A Look Into the Stubborn Roots of Ethnic Intolerance
SITTING in the garden cafe of the Hotel Alen Mac in Blagoevgrad, Bulgaria, it is hard to believe that four years ago communism ruled Eastern Europe. Across the plaza, the former Communist Party Headquarters flies the flags of the Republic of Bulgaria and the United States. Large golden letters read: American University in Bulgaria.
Can the American educational system, with its emphasis on liberal education and choice, help foster a successful transition to freedom and respect for individual rights so greatly needed in this part of the world? Here is a true adventure in multicultural education.
I came with a monolithic image of Eastern Europe, much of it accurate: Communism destroyed individual initiative and responsibility. The ``worker's paradise'' was a forced labor camp where survival was the priority. The aftermath is a society where nothing works well.
For 50 years communism stifled the ethnic hatred that characterizes the history of Eastern Europe. But this hatred only waited for the opportunity to divide societies and destroy lives again. Bulgarian students describe how the Ottomans mistreated their ancestors more than 100 years ago. These anecdotes are used to explain why those minorities should not have equal opportunity today. The creation of an American-style liberal arts university is a grand venture. Bulgarians are hospitable people and admire America. But Bulgaria has failed to bring its diverse cultures together. Families that have been in Bulgaria for hundreds of years are called ``ethnic Turks,'' as if I were an ``ethnic German'' since my ancestor settled in Pennsylvania in the 18th century.
Bulgaria is an excellent choice for this educational experiment because the people of Bulgaria are genuinely humanitarian. They successfully defended their Jews from the Nazis. But there have been recent legislative attempts to suppress the small minorities of ethnic Turks and Gypsies.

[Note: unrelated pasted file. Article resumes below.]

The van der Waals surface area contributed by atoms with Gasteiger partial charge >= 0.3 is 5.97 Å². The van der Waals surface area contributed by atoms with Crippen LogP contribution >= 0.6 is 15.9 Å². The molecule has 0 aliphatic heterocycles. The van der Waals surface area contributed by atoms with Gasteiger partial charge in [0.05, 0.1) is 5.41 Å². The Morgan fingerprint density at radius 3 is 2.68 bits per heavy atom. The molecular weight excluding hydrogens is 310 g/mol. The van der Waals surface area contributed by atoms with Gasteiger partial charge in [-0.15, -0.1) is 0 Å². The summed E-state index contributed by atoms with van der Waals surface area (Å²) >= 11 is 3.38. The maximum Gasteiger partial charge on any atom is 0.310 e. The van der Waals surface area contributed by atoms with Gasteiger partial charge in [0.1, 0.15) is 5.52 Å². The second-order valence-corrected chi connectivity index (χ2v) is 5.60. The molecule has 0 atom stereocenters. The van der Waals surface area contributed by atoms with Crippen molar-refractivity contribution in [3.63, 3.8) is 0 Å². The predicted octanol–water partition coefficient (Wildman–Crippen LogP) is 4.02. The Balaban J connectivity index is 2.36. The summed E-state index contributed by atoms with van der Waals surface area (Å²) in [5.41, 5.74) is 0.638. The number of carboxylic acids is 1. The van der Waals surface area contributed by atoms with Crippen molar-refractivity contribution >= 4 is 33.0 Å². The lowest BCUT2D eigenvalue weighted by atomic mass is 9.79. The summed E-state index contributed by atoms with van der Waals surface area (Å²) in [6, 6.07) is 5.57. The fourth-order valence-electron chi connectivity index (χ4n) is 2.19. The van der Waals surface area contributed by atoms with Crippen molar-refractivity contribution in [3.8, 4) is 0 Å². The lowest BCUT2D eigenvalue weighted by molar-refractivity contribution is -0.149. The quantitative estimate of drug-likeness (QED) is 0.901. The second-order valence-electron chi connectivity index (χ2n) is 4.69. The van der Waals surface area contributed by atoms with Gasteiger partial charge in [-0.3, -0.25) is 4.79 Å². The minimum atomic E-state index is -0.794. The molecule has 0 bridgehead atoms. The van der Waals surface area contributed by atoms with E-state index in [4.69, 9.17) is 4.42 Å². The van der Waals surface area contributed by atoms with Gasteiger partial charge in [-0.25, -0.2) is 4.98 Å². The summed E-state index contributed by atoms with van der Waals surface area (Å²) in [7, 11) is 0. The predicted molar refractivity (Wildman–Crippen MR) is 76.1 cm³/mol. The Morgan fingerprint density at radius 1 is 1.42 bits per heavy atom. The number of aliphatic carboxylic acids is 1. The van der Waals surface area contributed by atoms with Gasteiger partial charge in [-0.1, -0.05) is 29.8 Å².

IN January the first Martin Luther King Jr. Day was held in Bulgaria. When the principal speaker, Dr. Ivanov, adviser to President Zhelyu Zhelov for ethnic and religious matters, was criticized by one of our students for our support of Bulgaria's minorities, he replied: ``Would you rather be like Yugoslavia?''
Subsequently we established a program, with funding from the Soros Foundation, to bring minority children up to a level of English language proficiency that would enable them to be admitted to the American University. The first eight students progressed so rapidly that I was able to converse with them in English after only four months.
Yet we were criticized for wasting money on minorities that could have been spent on ``native Bulgarians.'' They were saying: ``We deserve the help because we are the ones that suffered under the Turks, under the Nazis, under the communists.'' They miss the point that they obviously suffered less than the others, since they are now in a better position to improve themselves.
When one young woman from the minority program told me that native Bulgarians look down on them, I said: ``Why do you refer to native Bulgarians? You are a native Bulgarian.'' Her reply demonstrated how prejudice works, ``Not according to them!''
Since this conversation I have asked a number of Bulgarian friends, including some college professors, if the three main groups in the country are native Bulgarians, ethnic Turks, and Gypsies. All have said yes without noticing the illogic of my statement. It struck me how deep cultural feelings run. Solving the problem of prejudice on a college campus or in a society is going to require much more than just making sure you have a diversity of cultures present and none are mistreated. Prejudice that has been ingrained for centuries will require massive efforts to erase. In our programs abroad, as well as at home, we need to concentrate efforts on helping minorities as well as people in general.